After 1906, these forms were standardized and more information required from the immigrant. Information may include: age, birth date and place, residence, date of application, last foreign address, country of birth/allegiance, occupation, personal description, port and date of arrival, vessel of arrival, marital status, wife and children with birth dates and places, and when and where the declaration was filed.
Post-1906 naturalization records
Early records contain less information than those created after 1906, when the forms were standardized and the Immigration and Naturalization Service was created. Post-1906 records can be accessed through the United States Citizenship and Immigration Services (formerly INS). This agency kept a duplicate of the records created in the court. Details such as birth date and place, physical description, and marital status may be given in the post-1906 records. For records at the USCIS, use their Genealogy Program ($) at www.uscis.gov. (This is a fee service.)
For more information regarding how to obtain naturalization records, click Naturalization Records here.
In the colonial era, residents of Tennessee could appear before any court of record and declare their allegiance to the Commonwealth of North Carolina.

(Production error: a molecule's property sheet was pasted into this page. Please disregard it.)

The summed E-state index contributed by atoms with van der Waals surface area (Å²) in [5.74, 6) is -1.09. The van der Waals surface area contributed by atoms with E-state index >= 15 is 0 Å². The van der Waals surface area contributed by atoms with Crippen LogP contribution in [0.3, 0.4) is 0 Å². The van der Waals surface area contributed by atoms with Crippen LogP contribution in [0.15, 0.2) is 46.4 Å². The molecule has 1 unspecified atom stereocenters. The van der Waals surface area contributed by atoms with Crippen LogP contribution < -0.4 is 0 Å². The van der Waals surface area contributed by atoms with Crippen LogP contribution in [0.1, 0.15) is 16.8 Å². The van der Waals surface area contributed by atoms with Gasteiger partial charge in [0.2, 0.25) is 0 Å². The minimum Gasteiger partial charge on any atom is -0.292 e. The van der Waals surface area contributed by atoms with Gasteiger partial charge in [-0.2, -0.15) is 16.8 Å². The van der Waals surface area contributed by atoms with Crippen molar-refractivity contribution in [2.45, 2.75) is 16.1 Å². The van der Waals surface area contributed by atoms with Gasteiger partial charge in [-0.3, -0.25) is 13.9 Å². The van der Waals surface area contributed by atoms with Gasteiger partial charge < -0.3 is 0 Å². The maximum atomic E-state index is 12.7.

A 1790 federal law allowed immigrants to declare their allegiance to the United States before any U.S. circuit or district court, state supreme court, or a local court of record.
If your ancestor lived in or near large cities, or near a city where the U.S. courts convened, you may find naturalization records in the U.S. District Court before 1906.
For the rural areas of Tennessee, naturalization records could be kept by the clerk of the circuit court, county court, court of common pleas, or chancery court in each county. Often the records were mixed in with other court proceedings making them difficult to locate. A few counties kept separate records for naturalization. After 1906, all naturalizations were handled in Federal District Courts.
At the Tennessee State Library and Archives